Chinese authorities raze two mosques in Xinjiang amid campaign targeting Muslim holy sites


In its continuing campaign that has seen thousands of Muslim holy sites destroyed in recent years, Chinese authorities in Atush City, in northwest China’s Xinjiang Uyghur Autonomous Region (XUAR), have razed two of three mosques in the village of Suntagh.

According to a local security officer, the Azna and Destangah mosques in Suntagh were the latest to be demolished in the XUAR as part of a campaign known as “Mosque Rectification” which started in 2016.

The Mosque Rectification drive, part of a series of hardline policies under top leader Xi Jinping, predates the mass incarceration of as many as 1.8 million Uyghurs and other Muslim minorities in a vast network of internment camps in the XUAR that began in April 2017.

Through early investigations into the mosque campaign, RFA’s Uyghur Service found that authorities had destroyed some 70% of the mosques across the region.

At the time, authorities gave “social safety” as the reason for the campaign, which appears to have continued into the years following 2016 and the intensification of the authorities’ comprehensive repression of Uyghurs.

RFA recently conducted a telephone interview with a Uyghur public security officer from Suntagh village in Atush, a county-level city of about 270,000 people under the administration of Kashgar prefecture in the cotton- and grape-growing region of southwestern XUAR.

The officer, who spoke on condition of anonymity for fear of reprisal, confirmed that two of three remaining mosques in the village were torn down in or around the autumn of 2019, and that the mosque authorities left standing was the smallest and in the poorest condition of all three.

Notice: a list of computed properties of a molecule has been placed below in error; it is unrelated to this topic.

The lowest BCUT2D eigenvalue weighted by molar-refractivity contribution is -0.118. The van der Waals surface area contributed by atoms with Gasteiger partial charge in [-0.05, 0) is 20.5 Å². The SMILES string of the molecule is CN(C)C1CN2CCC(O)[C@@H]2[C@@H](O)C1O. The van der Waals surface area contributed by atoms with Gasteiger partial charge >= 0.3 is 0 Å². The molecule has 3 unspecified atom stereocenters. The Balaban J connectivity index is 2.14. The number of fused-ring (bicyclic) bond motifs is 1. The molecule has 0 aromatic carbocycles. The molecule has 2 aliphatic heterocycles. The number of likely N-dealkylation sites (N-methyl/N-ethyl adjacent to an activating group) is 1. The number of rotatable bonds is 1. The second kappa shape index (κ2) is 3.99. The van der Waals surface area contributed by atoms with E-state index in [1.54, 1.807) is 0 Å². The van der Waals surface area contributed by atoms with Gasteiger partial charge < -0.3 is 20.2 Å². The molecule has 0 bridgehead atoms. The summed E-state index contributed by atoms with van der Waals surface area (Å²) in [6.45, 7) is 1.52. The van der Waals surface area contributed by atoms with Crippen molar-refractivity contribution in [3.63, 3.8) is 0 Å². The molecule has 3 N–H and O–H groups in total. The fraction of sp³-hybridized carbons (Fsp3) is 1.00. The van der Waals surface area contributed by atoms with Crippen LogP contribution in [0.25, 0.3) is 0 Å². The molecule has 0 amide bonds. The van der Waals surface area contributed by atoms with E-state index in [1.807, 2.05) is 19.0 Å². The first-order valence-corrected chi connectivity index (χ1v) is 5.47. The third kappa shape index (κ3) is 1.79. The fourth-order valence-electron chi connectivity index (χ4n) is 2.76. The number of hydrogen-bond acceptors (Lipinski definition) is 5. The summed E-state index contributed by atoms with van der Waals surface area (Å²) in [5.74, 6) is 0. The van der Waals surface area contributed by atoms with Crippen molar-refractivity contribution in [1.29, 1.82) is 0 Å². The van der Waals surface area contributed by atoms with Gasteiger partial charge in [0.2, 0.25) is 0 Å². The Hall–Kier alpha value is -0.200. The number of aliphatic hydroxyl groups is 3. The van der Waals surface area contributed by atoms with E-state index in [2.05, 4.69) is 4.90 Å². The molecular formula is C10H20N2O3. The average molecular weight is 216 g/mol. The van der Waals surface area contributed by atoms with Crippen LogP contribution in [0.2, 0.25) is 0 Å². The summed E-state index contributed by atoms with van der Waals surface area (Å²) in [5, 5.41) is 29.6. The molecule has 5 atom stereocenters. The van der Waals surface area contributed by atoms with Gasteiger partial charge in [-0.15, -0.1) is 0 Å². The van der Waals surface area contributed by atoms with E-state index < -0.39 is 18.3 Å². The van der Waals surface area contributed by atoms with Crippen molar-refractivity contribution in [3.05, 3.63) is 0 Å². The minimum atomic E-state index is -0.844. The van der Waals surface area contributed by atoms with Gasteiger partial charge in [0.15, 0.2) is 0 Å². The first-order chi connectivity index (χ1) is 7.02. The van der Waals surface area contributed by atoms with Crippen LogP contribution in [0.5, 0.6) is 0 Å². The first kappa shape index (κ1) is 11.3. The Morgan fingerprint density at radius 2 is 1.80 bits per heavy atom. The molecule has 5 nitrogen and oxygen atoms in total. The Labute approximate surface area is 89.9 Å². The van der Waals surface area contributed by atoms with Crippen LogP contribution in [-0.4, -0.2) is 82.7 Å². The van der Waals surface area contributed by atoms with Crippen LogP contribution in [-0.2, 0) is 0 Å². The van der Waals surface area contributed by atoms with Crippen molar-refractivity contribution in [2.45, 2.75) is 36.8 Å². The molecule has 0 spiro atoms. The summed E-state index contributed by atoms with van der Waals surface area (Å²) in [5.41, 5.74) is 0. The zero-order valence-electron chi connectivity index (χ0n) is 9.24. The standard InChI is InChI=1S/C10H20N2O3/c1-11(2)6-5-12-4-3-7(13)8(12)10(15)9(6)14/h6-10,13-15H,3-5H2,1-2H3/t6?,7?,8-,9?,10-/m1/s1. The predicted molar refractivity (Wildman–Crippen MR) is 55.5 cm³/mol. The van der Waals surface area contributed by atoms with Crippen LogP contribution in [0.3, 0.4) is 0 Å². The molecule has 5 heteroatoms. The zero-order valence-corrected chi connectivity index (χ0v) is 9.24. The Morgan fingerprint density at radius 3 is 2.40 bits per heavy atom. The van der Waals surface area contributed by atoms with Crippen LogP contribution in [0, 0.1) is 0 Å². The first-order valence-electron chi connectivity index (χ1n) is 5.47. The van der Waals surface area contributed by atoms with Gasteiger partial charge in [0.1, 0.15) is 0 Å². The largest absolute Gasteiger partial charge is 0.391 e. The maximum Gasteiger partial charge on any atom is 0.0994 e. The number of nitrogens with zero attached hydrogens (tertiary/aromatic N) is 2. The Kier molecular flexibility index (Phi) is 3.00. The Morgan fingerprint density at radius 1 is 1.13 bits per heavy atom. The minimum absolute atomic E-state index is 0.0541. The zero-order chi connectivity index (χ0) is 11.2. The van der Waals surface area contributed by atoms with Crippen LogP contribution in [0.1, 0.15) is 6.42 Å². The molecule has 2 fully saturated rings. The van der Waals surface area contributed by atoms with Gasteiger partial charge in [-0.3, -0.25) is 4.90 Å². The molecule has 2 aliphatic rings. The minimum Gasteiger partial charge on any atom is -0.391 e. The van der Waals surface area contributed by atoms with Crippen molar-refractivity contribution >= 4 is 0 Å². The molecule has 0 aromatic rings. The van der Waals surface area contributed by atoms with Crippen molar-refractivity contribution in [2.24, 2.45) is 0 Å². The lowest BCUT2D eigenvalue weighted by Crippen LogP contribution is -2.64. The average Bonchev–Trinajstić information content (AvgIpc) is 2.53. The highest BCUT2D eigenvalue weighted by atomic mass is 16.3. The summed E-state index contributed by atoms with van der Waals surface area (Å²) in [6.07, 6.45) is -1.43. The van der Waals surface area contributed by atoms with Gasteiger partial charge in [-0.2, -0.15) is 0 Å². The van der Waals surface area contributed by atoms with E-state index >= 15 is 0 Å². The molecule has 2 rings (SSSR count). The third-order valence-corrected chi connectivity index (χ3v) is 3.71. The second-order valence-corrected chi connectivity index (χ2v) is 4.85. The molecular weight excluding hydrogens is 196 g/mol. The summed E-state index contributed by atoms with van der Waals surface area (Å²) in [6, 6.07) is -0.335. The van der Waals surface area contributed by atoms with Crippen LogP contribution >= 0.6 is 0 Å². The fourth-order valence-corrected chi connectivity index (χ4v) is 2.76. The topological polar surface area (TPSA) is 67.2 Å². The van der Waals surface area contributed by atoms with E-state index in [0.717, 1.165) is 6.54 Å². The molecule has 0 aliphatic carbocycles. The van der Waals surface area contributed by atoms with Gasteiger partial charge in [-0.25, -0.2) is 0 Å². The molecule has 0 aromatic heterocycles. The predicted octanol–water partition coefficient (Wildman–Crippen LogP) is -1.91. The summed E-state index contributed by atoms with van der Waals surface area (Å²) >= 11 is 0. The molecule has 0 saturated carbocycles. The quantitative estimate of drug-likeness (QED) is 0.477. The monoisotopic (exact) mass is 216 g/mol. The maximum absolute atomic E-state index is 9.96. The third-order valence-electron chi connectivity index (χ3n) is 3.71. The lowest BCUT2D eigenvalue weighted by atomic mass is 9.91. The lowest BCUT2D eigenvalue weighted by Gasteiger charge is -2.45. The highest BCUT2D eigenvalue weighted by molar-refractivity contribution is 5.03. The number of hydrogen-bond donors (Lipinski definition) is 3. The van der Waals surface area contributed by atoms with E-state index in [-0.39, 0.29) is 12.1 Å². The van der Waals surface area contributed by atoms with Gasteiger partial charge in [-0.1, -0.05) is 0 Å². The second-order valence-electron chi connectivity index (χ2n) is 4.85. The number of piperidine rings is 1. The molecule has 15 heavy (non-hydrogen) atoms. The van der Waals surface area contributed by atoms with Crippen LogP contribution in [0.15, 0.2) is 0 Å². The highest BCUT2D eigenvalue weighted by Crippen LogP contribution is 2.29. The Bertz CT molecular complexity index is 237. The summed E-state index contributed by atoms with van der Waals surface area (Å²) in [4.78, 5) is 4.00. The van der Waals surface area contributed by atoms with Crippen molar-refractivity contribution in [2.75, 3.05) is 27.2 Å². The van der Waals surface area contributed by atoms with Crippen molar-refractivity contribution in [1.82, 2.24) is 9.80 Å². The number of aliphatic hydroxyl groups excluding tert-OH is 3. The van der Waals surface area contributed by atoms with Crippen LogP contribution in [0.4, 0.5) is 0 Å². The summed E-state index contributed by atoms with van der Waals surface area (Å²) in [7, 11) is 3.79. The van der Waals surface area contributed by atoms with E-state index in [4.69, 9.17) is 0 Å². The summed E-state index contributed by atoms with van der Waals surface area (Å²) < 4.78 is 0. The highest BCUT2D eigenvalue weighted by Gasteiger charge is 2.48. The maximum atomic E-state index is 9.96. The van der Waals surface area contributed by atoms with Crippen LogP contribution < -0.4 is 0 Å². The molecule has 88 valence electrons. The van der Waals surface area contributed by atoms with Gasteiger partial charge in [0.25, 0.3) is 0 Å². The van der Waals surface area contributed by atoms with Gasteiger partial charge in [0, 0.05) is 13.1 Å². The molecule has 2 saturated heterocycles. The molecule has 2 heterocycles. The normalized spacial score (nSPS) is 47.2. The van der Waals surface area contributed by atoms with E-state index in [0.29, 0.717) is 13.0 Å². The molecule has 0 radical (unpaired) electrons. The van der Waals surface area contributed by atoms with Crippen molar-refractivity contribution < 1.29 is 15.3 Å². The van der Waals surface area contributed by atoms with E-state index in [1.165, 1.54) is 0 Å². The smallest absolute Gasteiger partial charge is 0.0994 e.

“Azna mosque … was demolished last year,” the officer said, adding that he had observed the razing. “I think it was maybe in the fall … They brought machinery in for the demolition.”

“Suntagh’s Azna and Destangah mosques were destroyed … [Destangah] was demolished at the same time [as Azna],” he said, without providing a reason for the teardowns.

According to the officer, the local government decided to leave the third mosque—Teres mosque—standing, despite the fact that “the others were in better condition,” and far larger, and Destangah was conveniently situated next to the Suntagh bazaar.

Additionally, Azna and Destangah had been constructed by brick, he said, while Teres “has earthen walls” that are “covered with older wood.”

“[The destroyed] mosques were more solid because the roofs were poured … with cement,” while the wooden roof on Teres can barely keep out the rain, the officer said.

China is now home to more than 22 million Muslims, including some 11 million Uyghurs. Mosques and other religious sites in Xinjiang were badly damaged during the political upheaval of China’s 1966-76 Cultural Revolution.

Since 2016, the Chinese authorities have been systematically destroying mosques, cemeteries, and other religious structures and sites across the XUAR.

An investigation by Agence France-Presse revealed that at least 45 cemeteries in the XUAR had been destroyed from 2014 until last October, with 30 razed since 2017. The sites were turned into parks or parking lots, or remained empty lots.

Last year, the Washington-based Uyghur Human Rights Project (UHRP) published a report detailing this campaign, titled “Demolishing Faith: The Destruction and Desecration of Uyghurs Mosques and Shrines,” which uses geolocation and other techniques to show that anywhere between 10,000 and 15,000 mosques, shrines, and other religious sites in the region were destroyed between 2016 and 2019.

Recently, a spokesperson for China’s Ministry of Foreign Affairs pointed out in an official statement that there are more mosques in the XUAR than in all of the United States. Additionally, the Chinese Embassy in Ankara, Turkey, issued a statement claiming that there is one mosque for every 500 people in the Uyghur Region.

However, it remains clear from a variety of other sources that the authorities have destroyed mosques across the region, leaving single mosques standing in many communities where there used to be dozens.

Analysts have speculated that authorities have selectively left some mosques standing in the XUAR for show, rather than to allow local residents the freedom to practice religion. (Source: RFA)